The Courier News from Blytheville, Arkansas on November 13, 1954 · Page 4
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The Courier News from Blytheville, Arkansas · Page 4

Blytheville, Arkansas
Issue Date:
Saturday, November 13, 1954
Page 4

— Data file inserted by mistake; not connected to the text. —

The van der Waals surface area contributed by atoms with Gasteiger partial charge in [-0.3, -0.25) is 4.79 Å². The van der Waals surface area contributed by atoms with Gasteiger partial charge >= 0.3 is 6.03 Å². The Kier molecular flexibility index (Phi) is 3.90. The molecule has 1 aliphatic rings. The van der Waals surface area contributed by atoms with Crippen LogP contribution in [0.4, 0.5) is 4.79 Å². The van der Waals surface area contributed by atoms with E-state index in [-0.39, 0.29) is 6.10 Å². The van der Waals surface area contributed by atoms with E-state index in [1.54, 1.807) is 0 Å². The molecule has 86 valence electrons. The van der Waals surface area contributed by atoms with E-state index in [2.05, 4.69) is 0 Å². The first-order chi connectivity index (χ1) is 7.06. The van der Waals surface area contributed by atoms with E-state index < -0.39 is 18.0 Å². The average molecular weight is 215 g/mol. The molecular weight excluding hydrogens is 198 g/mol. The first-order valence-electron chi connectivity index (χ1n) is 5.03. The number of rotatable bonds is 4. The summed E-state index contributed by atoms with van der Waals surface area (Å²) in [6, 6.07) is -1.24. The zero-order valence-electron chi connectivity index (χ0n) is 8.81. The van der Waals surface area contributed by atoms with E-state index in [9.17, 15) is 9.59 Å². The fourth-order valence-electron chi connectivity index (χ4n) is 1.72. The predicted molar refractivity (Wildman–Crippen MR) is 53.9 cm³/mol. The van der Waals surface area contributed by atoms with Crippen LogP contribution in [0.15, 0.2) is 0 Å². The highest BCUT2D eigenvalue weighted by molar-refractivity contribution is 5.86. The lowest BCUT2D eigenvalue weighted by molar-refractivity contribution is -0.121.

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PAGE FOUR BLYTHEVILLE (ARK.) COURIER NEWS SATURDAY, NOVEMBER 13, 1964 THE BLYTHEVILLB COURIER NEWi THE COURIER NEWS CO. H. W. HWNES, Publishw HABHY A. RAINES. Editor, Assistant Publisher PAUL D. HUMAN, Advertising Uftiufer Sole National Aclvertislnj Representatives: Wallace Wltmer Co., New York, Chicago. Detroit, Atlanta, Memphis. Entered as second class matter at the post- office at Blytheville, Arkansas, under act ol Con- grets, October », 1917. Member of The Associated Presi SUBSCRIPTION RATES; By carrier in the city o[ Blytheville or any suburban town where carrier service is maintained. 25c per week. By mail, within a radius ot 50 miles, 15.00 per year. »2.50 lor six months, J1.25 (or three months; by mall outside 50 mile zone, 112.60 per year payable in advance. Meditations And Absalom said to Hushal, I« this thy kindness to thy friend? why wentest thou not with thy friend?—n Samuel 16:17. * * * To God, thy country, and thy friend be true. —Vaughan. Barbs What a shock the new 1955 cars are going to get when they see some of our roads. * * * A North Dakota man started on a 4000-mlte drive with a six-foot beard. We hope he «ljoy» hil trip. * * * Carelessness causes most motorists to lose control oi their cars, says a Judge. Yeah—getting & couple of installments behind. * * * Rceardint our boys in service: To keep on th*lr right side, WRJTB1 * * * It's a lot easier to wind up well-to-do when you're not 50 easy to do. New Governors and 1956 While public attention naturally focuses on the immediate national effects of the election, the fact is that developments at the state and district level may have a very substantial impact on the events of 1956, the next presidential year. Most important would appear to ha the capture by Democrats of eight governorships formerly held by Republicans. Democrats now hold 27 governorships against 21 in GOP hands. Thirteen of these 27 are in solid or border South, and for the most part would not likely figure in the presidential politics of 1956. But the other 14, including the eight just picked up this fall, are held in territory which is usually the real presidential battleground. Control of the statehouse normally means control of the state's political machinery. Lubricated by the often smooth-textured oils of patronage, this machinery can play a significant part in the nomination and election of a president. Barring a reversal in New York through a recount, the Democrats now number among their statehouse prizes such politically potent states as New York, Pennslyvania, Ohio, Michigan and Minnesota. Last year they picked on populous New Jersef. next Democratic convention with a fat Most of these states will go to the block of delegates in their grasp. There seems little doubt they will call the turn on the party's presidential nominee, of New York already has plumped for Significantly, Governor-elect Jiarriman Adlai Stevenson, the 1952 choice. Moreover, the organizational strength these statehouses may be expected to give the Democrats could prove a key factor in the 1956 fall combat against the GOP. This does not mean that Democratic success this time at the state level presages Democratic capture of the White paper the Democrats are better fixed for House next time. It just means that on a fight. Winning eight GOP-held governorships also will bring a good deal of new blood into Democratic ranks. Some of the winners may make reputations for themselves which will mark them as prospects for higher things. In the past, • governorships many times have served as recruiting grounds both for the Senate and White House. Conversely, the Republicans will have less of this material to pick from than they had after the 1952 elections, when they held 30 of the -18 statehouses. But the GOP can find partial comfort in another direction: their suprising success in holding three of the four House seats they had won in 1952 in Virginia and North Carolina, and taking MM in Florida and another in Texat. This is a very small bipartisan beachhead in the solid South, but it could be the first true sign of change toward the two party system there. The general feeling among many observers lias been that President Eisenhower's huge southern vote in 1952 was a freakish storm which would leave no lasting marks. But apparently a very gentle hut gradual steadier Republican wind is beginning to blow down South. These southern results, plus the turn in the governorships, helped to make this one of the most fascinating of America's modern elections. Action Counts India's Prime Minister Nehru, emerging from what he calls the "New China," says the Communist regime there will have its hands full for 15 or 20 years just managing the country's economic development. He believes the- fore that the Reds are eager for peace, not war. Undoubtedly Chairman Mao and his team of tyrants have economic plans for China. But Nehru is merely indulging in his customary wishful thinking when he imagines this would leave the Red Chinese no time for military adventures. Does he imagine that the Communists would not strike fast at Formosa at the first sign of weakness there? Does he suppose they would not resume southward pressures in divided Korea if they thought the Chinese will be too busy to continue putting the heat on the free sectors of Indochina? China's record performance provides the answers. If Nehru does not know them then he has gone beyond all bounds in yielding to the intoxication of words that he wants to hear. What counts is what men do. VIEWS OF OTHERS A Remarkable Appeal The current issue of The Progressive Farmer carries a remarkable appeal by Sidney J. Phillips a man who is considered on of the wisest, leaders of southern Negroes. Phillips says, "I'd like to ask all thinking southern whites and Negroes to do all that is in their power to prevent strained relations beweon the races—regardless of what any further action of the Supreme Court may be. "As Negroes, we enjoy nssociaUon among ourselves—provided we are Miven the same opportunities tor development, IrmL other rncial groups enjoy. "We should not wish to force ourselves upon others who have the same right as we to choose their friends and associates. Given equality of opportunity for development, the Negro can sot about the Job of earning for himself the respect and goodwill that Is due every worthy American. In a final analysis of the sltuatiun, I would like, if permitted to advise those who are responsible for the allocation of funds for public education to leave no stone unturned that will help to make equality of educational opportunities possible. "And, advisedly, to my own people, I would say: Use the better tool which is about to be nlnced in your hands to earn for yourselves the contentment ol fullness of lite IVmt is open to every American who Is willing to pay the price of success. "Like Booker T. Wishing ton, I believe that if these principals are followed, a solution of the problem will come, "So long ns the Negro is given the opportunity to get education, to acquire property, to secure employment, and is treated with the rcsprct he merits. I have the greatest Iiiitli in liLs ability to work out his destiny in our southland." Phillips is president and founder of Booker T. Washington Birth-place Memorial in Franklin County, Virginia. A native of Alabama, he was for years tield rep- rescnatlve of Tuskcgee Institute, and for a number of years a successful county farm agent in Crittenden County, Arkansas. We would recommend his words for some considered thinking.—Gastonia (N.C.) Gazette. SO THEY SAY I believe we have a better reason to hope today for peace than we did two years ago. The results of any war. . . would be only the choice between destruction and defeat and the averting of complete defeat,—President Elsenhower, * * * We'll never have a country fit to live in, politically, as long as people like you (tecahers) sit off at a safe distance, saying- "Politics i^i dirty" I wouldn't touch H." —Rev. W. Alexander, Oklahoma City. * * # My pa always said it wasn't safe for n woman to vote.—Mrs. Alice Walker, 93, explains why she h«ver voted before 1954. # # # I think everybody is scared of dyinp but they won't say so—Charles Siepmann, NYU professor, on NBC r«dlo program, "Conversation." # * * In New York state this was not a Republican day.—Defeated GOP gubernatorial candidate Sen. There'll Probobly Be a Slight .Delay, Folks Peter Idsoit'i Washington Column — Sam Raybiirn Suddenly Finds Self Second Top VIP in the Capital WASHINTON—(NEA) — Next Speaker of Uie Mouse of Representative;; Sam Ray burn (D., Tex.) becomes the most Important man in Washington—after President Eisenhower himself—as a result of the Democratic victory there. Speaker Raybuni will sit in on White House conferences. He will be .sought after by the White House staff, cabinet members, heads of all government agencies and the Republican congressional leaders. Every GOP big shot will want to woo Speaker Sam to win his support for Eisenhower administration programs. In Hie event of the death of both fhe President and vice president, Mr. Raybuni would be President. Krntiicky'.s Senator-Elect Alben W. Burklcy apparently has no ambitions to resume his old job as Democratic leader in the upper House of Congress. He mlRhl be a natural ns Democratic candidate for president protempore of the Sennit:. This is more of an honorary Job. But here the former Veop's loss ot seniority may cut him down. "Senator Barkley will start as a fre.sliman senator again at the hot' torn of fhe list." sny.s Emery L. Fra/er, chief clerk of the Senate, Barkley loses his seniority because he has not been a senator since li)4H. when he was elected vice president. Chief Clerk Fraxcr notes that the Democratic Policy Committee could put Senator Barkley ahead of other senators. But this never has happened before. Seiiiilor Barklcy is not the only former vice president to return to the Sennit- and lie is the second one from Kentucky. John C. Breck- enridge was elected to the Senate from Kentucky in 1860 after serving as vice president under President James Buchanan, 1857-61. The others were John C. Calhoun of South Carolina, who was V. P. to Andrew Jackson; Hannibal Hamlin of, Maine, who was V. P. during Abraham Lincoln's first term, and Andrew Johnson o£ Nor Hi Carolina, who was V. P. during Lincoln's second term and who became President after Lin- coin's assassination. Presidential coattail riding and personal presidential endorsement apparently didn't cut much Ice in this year's election. The candidates for whom Prc.sident, Eisenhower made a .strong personal appeal, and in whose states he campaigned during the closing days of the election, were these: Sen. Irvine M. Ives of New York, candidate for governor. Sen. John Sherman Cooper ol Kentucky. Sen. Homer Ferguson of Michigan. Ex-Congressman Clifford candidate for senator in New Jersey. Congressman George Bender of Ohio, candidate for senator. Congressman Herbert Warburton of Delaware, candidate for senator. Only Bender and Case squeaked through, and In both cases R recount will probably determine the winner. National Committee for an Effective Congress, the non-partisan organization which came in for some criticism during the campaign, was of more help to the Senate Democrats it endorsed than it was to the Republicans it tried to help. Democrats Clinton Anderson o5 New Mexico, Paul Douglas of Illinois, Hubert Humphrey of Minnesota, Matthew Neely of West Virginia and Joseph C. O'Mahoney of Wyoming came through with clean victories. Democrat Richard C Neuberger of Oregon and Republican Clifford Case of New Jersey won in extremely close races. Republicans John Sherman Cooper of Kentucky and Democrat Guy M Gillette of Iowa were defeated by sizeable majorities. The grain-storage program—one of the big issues of the 1948 election—was just as present in 1954 as it was six years ago, with reverse twist, but nobody paid any attention. In the Republican-controlled 80th Congress of 1947-48, the GOP hac refused appropriations for a big government program to buy storage space for surplus grain bought under the price-support program. Much valuable grain was lost, President Harry S. Truman anc his Secretary of Agriculture Charles F. Brannnn, made the most of this issue by telling the farmers how they had been cheated by the Republicans. This was considered a major factor in. the Democrats winning the iarm vot In the last 18 months, however, the Republican administration has gone right out and bought nearly 500 million bushels more of grair storage capacity. It has bought grain bins of 300 million bushels capacity. It has provided for ove 150 million bushels of guaranteed commercial grain storage capacity. And farm storage space has been increased by 50 million bushels. tlx Doctor Says— Written for NEA Service By EDWIN P. JORDAN, M.D. Spectacular progress has been macto in reducing the clumces of death in children from 5 to 14 years of age. This together with other valuable information deaths in children has been brought out in the bulletin of In rye life insurance company recently. .In 1933 about 158 of every 100,000 boys oi elementary school age insured in this company died; 1953 this had dropped to only 57 per 100.000. Among girls the outlook improved even more. Their death rate fell from 126 to 37 per 100.000, The explanation for this remarkable Improvement Ls principally In the reduction of the Illness and death rates from the common communicable diseases of child lood, from appendicitis, from incumonin and influenza, and rom tuberculosis. In spite of this meumonta and influenza and pollo- nyelitis remain among the lead- causes of death among children from 5 to H. Since some children still die, lowever, what are the factors presently responsible? Of the 15300 deaths in the United Slates iccurring between 5 and 14 years if age. accidents constitute the greatest single menace. As might expected, of their (renter vcnturesonieness, faial accidents are more thnn twice as common among boys ns girls. But altogether ncciciems were responsible for 2 out of 5 of the deaths n this age group in the year 1950. Contrary to what some people believe, cancer and allied condl- ions are responsible for some ieaths even in these youngsters. They have aIways occurred but now oooupr * higher ptaM to too scale of causes of death because of reduction in so many of the others. Actually,, according to .the bulletin mentioned, these conditions are a more important cause of death among children 5 to 14 than any other. Of these- the leuke- mias account for nearly half. There is a considerable variation in the number of deaths and their causes m different parts of the country. The record in New England for example, is better than that in the mountain states which may be accounted for in part by a higher accident rate in the latter and perhaps in part by more rheumatic fever. As to rheumatic fever, however, there has been a definite improvement In outlook for life. There appears to be better prospects of complete recovery following rheumatic fever and real progress has been made in diagnosis, prevention and treatment. All these lower the death rate from this serious disease. Much more can be done to reduce dentlis in childhood. One of the principal lines of attack is certainly against accidents at this age. Also increased attention to early symptoms, to using known methods of rehabilitation following disease or injury, and the cooperation of preachers, parents, community health agencies and the medical profession should still further improve the outlook. AN AILING author drew a ravishing beauty for a nurse. Accord- ng to his own chart: "The nurse : irst held my pulse, then she advanced my pulse, finally she repulsed my advance." — Carlsbad • JACOBY ON BRIDGE Stay Away From This Type Bidding By OSWALD JACOBT Written for NEA Service I don't recommend the bidding of the hand shown today. South was lucky to find any play at all for the .small slnm and should have boon satisfied to stay at game. It was quite right for South to think of a slam when North made N&RTH A Q 10 7 8 VA65 * J83 WEST EAST AKJ 4A985.4J ¥873 *2 • KQ1094 «652 + 986 +743 SOUTH (D) VKQJ1094 * A7 + AKQJ North-South vul. South Vftat North Cut 2 V Pass 3 V Pass 41*T. Pass 5 » Pass 6V Pass Pass Pa* Opening lead—» K Erskine Johnson IN HOLLYWOOD HOLLYWOOD—(NBA)— Movies Without Popcorn: Television has no monopoly on the unrehearsed emotions provided in programs like "Strike It Rich" and "This Is Your Life." There's some powerful real- life drama in Hollywood, too—and it's not in the script. "The Admiral Hoskins Story," a true film account of the life and heroic naval career of Rear Adm. John Hoskins, is before the camera at Republic. Arriving on the set, I'm introduced to Hoskins, an amiable man with a small white moustache,' and I sit beside him to watch Alexis Smith, in the role of Mrs. Hoskins, play a touching scene with Sterling Hayden as the admiral. It is the moment in the picture when she learns through a telephone conversation with her husband that he has lost his leg in the bombing of the D. S. aircraft carrier Princeton by the Japs. As Alexis sobs, I hear choking sounds coming from the throat of the real Admiral Hoskins, who wipes his eyes and tells me 1 . "It's silly. But every time that girl has played that scene I've gone to pieces." A CHAPTER from the life of Edwin Booth is being re-created at Fox, where "Prince of Players" is shooting. Hundreds of extras have risen from their theater seats to shout oaths at Richard Burton occupying the center of the stage in his Hamlet costume. At a signal from Director Philip Dunne, they let fly with a barrage of tomatoes and cabbages. The vegetables strike Burton's body, as specified by Dunne, but a few thrown by overenthusiastic extras strike the star sharply in the face. Burton stands calmly, not moving, until the scene Is over. Then the unexpected happens. Burton laughingly picks up the vegetables and begins to pelt the extras who were carried away by their work. BARBARA STANWICK, Robert Ryan and David Farrar are the stars working in Benedict Bogeaus' production of "Escape to Burma," a drama in which Barbara plays slam try. If North had the makings of a slam he would show a sign of life after South had made these two slam tries. With the actual hand North would bid a stolid five hearts, and South would abandon the idea of bidding a slam. When the hand was actually played, West opened the king of diamonds against the contract of six hearts. South won with the ace of diamonds and immediately returned his low diamond toward's dummy's jack. West took the queen of diamonds, of course, and had to pick his next lead very carefully. It's easy to choose the right return when you can see all the cards, but it wasn't easy in actual play. Clagett Bowie, well-known Baltimore expert, worked out the right shift when he actually held the West cards. "If this hand can be beaten," said Bowie to himself, "my partner must have one of the black aces, and it's up to me to lead that suit before declarer's singleton goes off on the jack of diamonds. "South has only two diamonds and either six or seven hearts, hence at least four black cards. If South has a singleton club and three spades, he doesn't have anything close to a two bid. But if South has a singleton spade and three or four top clubs, he could have something close to his.bids.' 1 Having worked it out. Bowie led (he king of spades and defeated the slam. If he had led any other suit, South would have discarded his spade on dummy's jack of diamonds and would thus have made the vulnerable slam. an American doll living in Burma. They finish a scene under Alaa Dwan's direction in which a baby elephant, gussled up in -the tail region with a red bow of ribbon, ambles off the stage. When the next scene with Ryan is shot, Dwan confides to Barbara that her leading man is nervous about the elephant. "This must be a gag," she whispers to me. It is—and it's not in the script. For a second, it appears that Rayn is crossing the stage with great dignity as the script specifies. In the next moment, however, he prankishly hoists his coattails to reveal the elephant's red ribbon pinned to the seat of his pants. He hops up the stairs In jumbo fashion' to the roars of Barbara and the crew. That's one scene, kiddles, that moviegoers will never see. "MONFLEET" is underway on the MGM lot and I look on as Fritz Lang plots an action scene in which Stewart Granger causes a team of horses to run away with Joan Greenwood by firing a shot at George Sanders. The sequence is set against a huge, circular backdrop painted to suggest the lonely British moors. Because of limited soundstage space, there is some difficulty in getting the horses to charge down the hill with the proper amount of wild snorting and mane-tossing. When an assistant director complains to one of .the wranglers in charge of the horses, I hear the equine experts mutter: "What do they expect at these prices — Trigger, Champion and Rex, King of the wild horses?" Richard Todd, as Peter Marshall, is preaching a sermon about the sanctity of marriage on the set of "A Man Called Peter." The interior of Atlanta's Westminster Presbyterian Church has been duplicated for the screen biography of the religious leader. *Rie pews in camera range art filled with extras in their Sunday best but in the back row, out of camera range, sits a show girl in an abbreviated .costume who haa wandered onto the set from another sound stage. She's asked to leave, as Todd ad libs: "How do you think Marilyn Monroe, dnlngr a hot, silling number, would feel if she looked out and saw Billy Graham watching her?" J5 Ytart Ago In Blythiville — Mrs. Ruth Lawhorn of Steele, Mo., was guest yesterday of Mr. and Mrs. John F. Helnmiller. Franklin T. Puckett of Johesboro is conducting a series of lectures on the Bible and the history of the Church of Christ at the local Church of Christ this week. Miss Ruth Mclmiis of Charleston, S. C., field worker for the national organization of Business and Professional Clubs, will be guest speaker for the Blytheville group at Hotel Noble Monday night. Dr. H. A. Taylor spent yesterday in Lake Village. Mrs. R. N. Hill and her daughter, Mrs. R. E. Blaylock, spent yesterday in Memphis with Mr. and Mrs. Wayne Faulkner. A ST. PETERSBURG man and his wife have been convicted of cruelty for letting 12 dogs starve to death. The item doesn't say whether they're Republicans or Democrats. — Fort Myers (Fla.) News-Press. A GEOLOGIST says the world is three billion years old. And it still acts like an adolescent or a small child in a temper tantrum. — Greenville (S. C.) Piedmont. In Portugal Answer to Previous Puzzle ACROSS 1 Capital of Portugal 7 is one of this .country's important crops 13 Exaggerate 14 Form a notion 15 Magician's talk 7 Two-footed animals 8 Fruit drink 9 Unit of reluctance 10 Indo-Chinese region 11 Girl's name 12 Period of time 19 Expire . 21 Develops 31 Raced ,, „ 22Musical note 37 And (Fr.) 16 Basque game 23 Electrica i unlt 38 Per user 17 Abstract 25Cictrlx 20 Sardinia (ab.) 26Co]orlea a positive response to the opening two bid, but tills wasn't the right time to use the Blackwood Convention. The trouble was thnt South didn't know whether to bid five or six even after he found out how many aces his partner had After North's raise to three learU, South should have made a cue bid in one of the minor Milts, North would .go back .to hoai-Ls, and South could then bid the othar mloor «* M * MrtiMt 21 Plaited 25 Steeple 28 Hebrew ascetics 32 Solicitude 33 Jump 34 Century plant 35 Flower container 36 Melts down, a: fat 40 Removed 41 Vaporized 43 Cushion 48 Consumed 47 Artificial language 50 Arrayed 53 Motive 56 Rounded 57 Well-born 58 Kind of dog 59 Expunger DOWN 1 Easy gait 2 Russian n«me 3 Harden* 4 Brought (ab.) 5 Poem 6 Persian water j 27 Press 29 Masculine appellation 30 Facility 39 Perched 40 From 42 Coalesce 43 Touches lightly 44 On the sheltered side 45 Filth 47 Devotees 48 Governmental grant 49 Heavy blow 51 Seine 52 Summer (Fr.) 54 Ever (poet.) 55 Collection of sayings n liT ft